Noel Streatfeild
Noel Streatfeild's Life Children's Fiction Adults' Fiction Non-Fiction Autobiography and Biography Resource Materials    



This page presents an overview of Noel Streatfeild's non-fiction works. For detailed information on individual books and articles, and on the anthologies she edited, click the items on the right hand side of the screen.

Noel Streatfeild wrote many non-fiction books for children, as well as numerous articles aimed at both adults and children. Her main topics were children's books, the arts, history (in particular, English history) and advice for children and teenagers. In addition, she wrote a number of autobiographical and biographical works (listed separately in the Autobiography and Biography section of this website).

Children's Books | The Arts | History | Advice

Children's Books

Amost immediately following the publication of Ballet Shoes, Noel began receiving invitations to lecture on children's writing. At this time, her knowledge of the subject was actually quite limited, and her lectures tended to focus on books from her childhood and her own works.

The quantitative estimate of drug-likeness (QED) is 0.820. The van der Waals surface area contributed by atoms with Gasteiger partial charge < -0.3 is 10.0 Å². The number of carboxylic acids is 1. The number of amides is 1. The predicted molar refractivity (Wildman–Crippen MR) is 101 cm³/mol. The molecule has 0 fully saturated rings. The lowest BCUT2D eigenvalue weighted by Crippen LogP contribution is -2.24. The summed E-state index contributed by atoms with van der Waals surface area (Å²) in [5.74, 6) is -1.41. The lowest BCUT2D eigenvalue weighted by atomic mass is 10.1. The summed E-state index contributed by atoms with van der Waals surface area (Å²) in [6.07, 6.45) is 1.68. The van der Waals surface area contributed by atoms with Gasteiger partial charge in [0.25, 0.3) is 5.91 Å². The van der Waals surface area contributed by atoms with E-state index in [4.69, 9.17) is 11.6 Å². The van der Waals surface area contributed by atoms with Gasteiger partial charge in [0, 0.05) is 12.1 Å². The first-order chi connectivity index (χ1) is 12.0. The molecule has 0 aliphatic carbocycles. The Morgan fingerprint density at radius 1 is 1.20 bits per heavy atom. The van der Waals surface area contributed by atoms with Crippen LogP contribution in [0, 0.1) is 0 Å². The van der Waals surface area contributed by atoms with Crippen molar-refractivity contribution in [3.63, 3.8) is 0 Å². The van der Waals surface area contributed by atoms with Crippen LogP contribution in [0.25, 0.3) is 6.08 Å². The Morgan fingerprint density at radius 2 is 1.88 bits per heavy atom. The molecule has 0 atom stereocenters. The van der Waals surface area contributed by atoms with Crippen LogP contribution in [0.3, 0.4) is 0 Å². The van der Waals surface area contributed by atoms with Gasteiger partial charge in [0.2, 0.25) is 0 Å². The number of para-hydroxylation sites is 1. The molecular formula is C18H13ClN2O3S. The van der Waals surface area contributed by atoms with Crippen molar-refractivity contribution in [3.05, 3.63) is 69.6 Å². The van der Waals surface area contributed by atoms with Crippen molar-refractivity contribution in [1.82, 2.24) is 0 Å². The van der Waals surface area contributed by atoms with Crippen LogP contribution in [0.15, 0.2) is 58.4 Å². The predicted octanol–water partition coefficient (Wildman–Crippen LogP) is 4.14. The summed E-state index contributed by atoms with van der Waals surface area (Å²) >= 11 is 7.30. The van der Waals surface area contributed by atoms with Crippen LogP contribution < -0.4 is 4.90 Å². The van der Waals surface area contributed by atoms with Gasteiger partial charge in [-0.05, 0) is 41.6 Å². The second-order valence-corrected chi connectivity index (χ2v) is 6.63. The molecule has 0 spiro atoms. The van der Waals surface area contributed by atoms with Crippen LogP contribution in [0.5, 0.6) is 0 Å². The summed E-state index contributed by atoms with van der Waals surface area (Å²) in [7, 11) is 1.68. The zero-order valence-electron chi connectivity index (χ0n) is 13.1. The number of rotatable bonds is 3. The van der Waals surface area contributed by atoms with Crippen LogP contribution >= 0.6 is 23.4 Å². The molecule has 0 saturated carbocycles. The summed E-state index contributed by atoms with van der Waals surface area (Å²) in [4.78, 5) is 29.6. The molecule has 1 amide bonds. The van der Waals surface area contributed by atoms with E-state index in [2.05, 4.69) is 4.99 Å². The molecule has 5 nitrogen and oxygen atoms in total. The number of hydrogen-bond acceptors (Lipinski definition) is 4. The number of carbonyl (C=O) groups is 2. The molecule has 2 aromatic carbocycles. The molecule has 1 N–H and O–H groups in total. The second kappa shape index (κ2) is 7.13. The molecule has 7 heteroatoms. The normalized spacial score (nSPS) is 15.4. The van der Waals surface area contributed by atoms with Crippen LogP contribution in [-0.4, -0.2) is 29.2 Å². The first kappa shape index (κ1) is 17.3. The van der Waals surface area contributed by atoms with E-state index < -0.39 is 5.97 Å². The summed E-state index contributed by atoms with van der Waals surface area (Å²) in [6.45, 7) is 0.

Throughout her career, she continued to speak and write about her own works: examples of this include articles such as "How I Came to Write White Boots" and "How I Met Margaret Thursday".

Her approach to children's literature as a whole underwent a significant change after the Second World War. Thinking about the effect books could have on young minds, Noel began to seriously investigate books, magazines and comics written for children, and she became convinced that standards needed to be raised. In 1949 she began lecturing on this subject, covering every aspect of children's books - content, illustrations, the way they were sold. As time went by, she was also inundated with children's books for review. Noel's biographer, Angela Bull, says: